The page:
|Inertia. Gravity. Sound. The water cycle. What do these intriguing wonders of science have to do with the criminal justice system? In Science Court, chief component of Tom Snyder Productions' silly Squigglevision, science was always the star witness.
Science Court combined the drama of a courtroom with the even greater drama of science to create an animated series that taught its audiences about justice and the scientific method. Each case involved a dispute between two parties-usually a rich guy and a little guy-over issues that required in-depth scientific investigation. For instance, when I.M. Richman slipped on some water leaking from a pipe in the subway, he attempted to become an even richer man by suing the makers of the pipes. It was up to the defense to prove otherwise by asking, "Is there water around us?" Other questions the show probed included, "What takes more work, reading a book or pushing a wall that won’t move?," "Would you lose weight if you were on Mars?," and "Would you be able to hear an explosion in outer space?"
Through it all, the kind yet iron-fisted Judge Stone, aided by the lovably dopey Stenographer Fred, came to the correct, scientifically-proven ruling. The well-meaning, bumbling prosecutor Doug Savage always lost graciously to Alison Krempel, the competent defense attorney. Court reporter Jen Betters kept viewers updated on the goings-on, and at every gut-wrenching trial, young science fans Julie Bean, Micaela and Tim learned as they assisted the professionals. The man who always got the last word was expert witness Professor Parsons, whose encyclopedic mind and scientific savoir faire got to the bottom of each case.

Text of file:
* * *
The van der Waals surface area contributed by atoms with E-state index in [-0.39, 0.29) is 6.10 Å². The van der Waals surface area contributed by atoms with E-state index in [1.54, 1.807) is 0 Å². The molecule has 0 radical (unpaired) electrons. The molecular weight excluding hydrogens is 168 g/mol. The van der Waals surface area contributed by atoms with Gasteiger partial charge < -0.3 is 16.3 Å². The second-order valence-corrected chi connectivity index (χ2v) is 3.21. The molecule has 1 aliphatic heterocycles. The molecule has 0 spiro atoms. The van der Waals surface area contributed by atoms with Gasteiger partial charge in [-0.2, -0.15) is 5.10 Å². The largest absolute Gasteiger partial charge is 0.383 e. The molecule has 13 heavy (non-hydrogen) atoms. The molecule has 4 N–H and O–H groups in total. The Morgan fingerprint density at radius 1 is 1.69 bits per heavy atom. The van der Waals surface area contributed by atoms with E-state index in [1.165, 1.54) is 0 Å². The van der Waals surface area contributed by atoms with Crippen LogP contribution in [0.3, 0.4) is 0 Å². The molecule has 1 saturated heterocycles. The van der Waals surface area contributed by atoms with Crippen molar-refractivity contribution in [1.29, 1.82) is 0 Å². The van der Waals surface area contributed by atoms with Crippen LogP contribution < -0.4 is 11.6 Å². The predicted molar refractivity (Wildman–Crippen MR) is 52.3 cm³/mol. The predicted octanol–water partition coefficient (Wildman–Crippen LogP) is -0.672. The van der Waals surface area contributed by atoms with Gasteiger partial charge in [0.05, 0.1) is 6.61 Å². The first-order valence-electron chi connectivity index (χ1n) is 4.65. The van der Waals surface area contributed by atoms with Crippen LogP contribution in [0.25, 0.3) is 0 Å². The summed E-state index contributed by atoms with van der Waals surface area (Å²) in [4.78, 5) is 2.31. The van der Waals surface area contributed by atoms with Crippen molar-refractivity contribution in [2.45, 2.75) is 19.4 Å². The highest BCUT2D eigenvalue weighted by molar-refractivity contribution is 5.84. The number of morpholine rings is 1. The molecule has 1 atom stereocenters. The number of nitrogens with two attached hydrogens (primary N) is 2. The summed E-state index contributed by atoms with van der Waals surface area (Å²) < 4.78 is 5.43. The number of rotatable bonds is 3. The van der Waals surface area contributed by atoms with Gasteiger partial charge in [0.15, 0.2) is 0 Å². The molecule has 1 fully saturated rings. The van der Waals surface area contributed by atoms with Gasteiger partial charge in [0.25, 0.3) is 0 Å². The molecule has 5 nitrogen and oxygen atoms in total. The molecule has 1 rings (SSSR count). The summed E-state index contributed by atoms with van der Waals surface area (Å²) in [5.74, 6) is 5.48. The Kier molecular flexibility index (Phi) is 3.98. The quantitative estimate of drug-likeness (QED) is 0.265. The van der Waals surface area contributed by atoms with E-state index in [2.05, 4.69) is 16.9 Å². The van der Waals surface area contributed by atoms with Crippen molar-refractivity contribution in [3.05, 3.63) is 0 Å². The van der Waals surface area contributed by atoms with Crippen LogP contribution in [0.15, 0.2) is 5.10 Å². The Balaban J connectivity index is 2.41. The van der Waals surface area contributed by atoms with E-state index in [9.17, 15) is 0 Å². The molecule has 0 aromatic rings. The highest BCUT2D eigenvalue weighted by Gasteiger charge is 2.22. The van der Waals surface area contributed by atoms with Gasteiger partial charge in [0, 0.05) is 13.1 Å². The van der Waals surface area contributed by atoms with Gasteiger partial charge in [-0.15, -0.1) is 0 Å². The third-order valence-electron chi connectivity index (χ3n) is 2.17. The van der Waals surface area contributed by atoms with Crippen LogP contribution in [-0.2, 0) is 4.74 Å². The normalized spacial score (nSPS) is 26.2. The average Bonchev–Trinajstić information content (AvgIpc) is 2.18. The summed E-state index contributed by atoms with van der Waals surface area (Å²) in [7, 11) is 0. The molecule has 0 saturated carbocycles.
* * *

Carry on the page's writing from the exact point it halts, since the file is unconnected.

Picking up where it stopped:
The hilarious animated show won rave reviews for its signature animation style called "squigglevison." Co-created by Jonathan Katz and Tom Snyder, the technique required that a figure be manually drawn five times and those five drawings be melded digitally to produce an oscillating-line effect. The same effect was used on Katz and Snyder's other shows, including Dr. Katz: Professional Therapist and Home Movies.
The boys and girls of the Saturday morning jury gave a big thumbs up to Science Court, as did parents and educators. After its first hit season, Squigglevision gained two more "edutainment" segments: See You Later Estimator gave that multi-talented Professor Parsons the chance to do for math what he had already done for science, and Fizz and Martina's Last Word had the title hosts expanding kids' vocabularies with a "word of the day."
The revamped show still revolved around Science Court, and the first season's episodes were trimmed down to fit the new format. Squigglevision joined Doug, Pepper Ann, Recess and others as part of Disney's powerhouse One Saturday Morning block, where it remains today.